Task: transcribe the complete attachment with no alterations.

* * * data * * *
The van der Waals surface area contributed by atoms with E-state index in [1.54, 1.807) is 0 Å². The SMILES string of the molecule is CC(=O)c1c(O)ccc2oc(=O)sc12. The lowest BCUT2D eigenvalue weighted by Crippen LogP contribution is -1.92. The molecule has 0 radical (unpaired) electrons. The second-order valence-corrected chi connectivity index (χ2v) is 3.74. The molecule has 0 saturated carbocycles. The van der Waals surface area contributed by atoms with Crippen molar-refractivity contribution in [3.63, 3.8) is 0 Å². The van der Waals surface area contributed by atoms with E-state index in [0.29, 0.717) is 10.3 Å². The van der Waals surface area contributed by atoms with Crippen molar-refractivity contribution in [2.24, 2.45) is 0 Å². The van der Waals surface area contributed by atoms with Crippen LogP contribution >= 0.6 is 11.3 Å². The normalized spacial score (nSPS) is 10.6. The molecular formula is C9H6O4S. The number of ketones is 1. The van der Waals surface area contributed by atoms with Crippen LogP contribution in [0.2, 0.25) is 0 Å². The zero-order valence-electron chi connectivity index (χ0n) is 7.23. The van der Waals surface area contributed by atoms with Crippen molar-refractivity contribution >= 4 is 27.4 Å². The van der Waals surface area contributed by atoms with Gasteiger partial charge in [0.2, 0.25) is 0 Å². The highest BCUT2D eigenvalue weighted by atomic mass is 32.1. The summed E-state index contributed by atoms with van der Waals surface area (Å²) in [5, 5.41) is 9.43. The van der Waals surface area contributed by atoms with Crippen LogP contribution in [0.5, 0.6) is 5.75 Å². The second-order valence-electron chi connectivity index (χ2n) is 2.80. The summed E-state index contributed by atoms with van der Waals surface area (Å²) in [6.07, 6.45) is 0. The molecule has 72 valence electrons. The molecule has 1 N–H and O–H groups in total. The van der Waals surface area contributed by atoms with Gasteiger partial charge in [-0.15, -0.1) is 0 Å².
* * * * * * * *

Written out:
The van der Waals surface area contributed by atoms with E-state index in [1.54, 1.807) is 0 Å². The SMILES string of the molecule is CC(=O)c1c(O)ccc2oc(=O)sc12. The lowest BCUT2D eigenvalue weighted by Crippen LogP contribution is -1.92. The molecule has 0 radical (unpaired) electrons. The second-order valence-corrected chi connectivity index (χ2v) is 3.74. The molecule has 0 saturated carbocycles. The van der Waals surface area contributed by atoms with Crippen molar-refractivity contribution in [3.63, 3.8) is 0 Å². The van der Waals surface area contributed by atoms with E-state index in [0.29, 0.717) is 10.3 Å². The van der Waals surface area contributed by atoms with Crippen molar-refractivity contribution in [2.24, 2.45) is 0 Å². The van der Waals surface area contributed by atoms with Crippen LogP contribution >= 0.6 is 11.3 Å². The normalized spacial score (nSPS) is 10.6. The molecular formula is C9H6O4S. The number of ketones is 1. The van der Waals surface area contributed by atoms with Crippen LogP contribution in [0.2, 0.25) is 0 Å². The zero-order valence-electron chi connectivity index (χ0n) is 7.23. The van der Waals surface area contributed by atoms with Crippen molar-refractivity contribution >= 4 is 27.4 Å². The van der Waals surface area contributed by atoms with Gasteiger partial charge in [0.2, 0.25) is 0 Å². The highest BCUT2D eigenvalue weighted by atomic mass is 32.1. The summed E-state index contributed by atoms with van der Waals surface area (Å²) in [5, 5.41) is 9.43. The van der Waals surface area contributed by atoms with Crippen LogP contribution in [0.5, 0.6) is 5.75 Å². The second-order valence-electron chi connectivity index (χ2n) is 2.80. The summed E-state index contributed by atoms with van der Waals surface area (Å²) in [6.07, 6.45) is 0. The molecule has 72 valence electrons. The molecule has 1 N–H and O–H groups in total. The van der Waals surface area contributed by atoms with Gasteiger partial charge in [-0.15, -0.1) is 0 Å².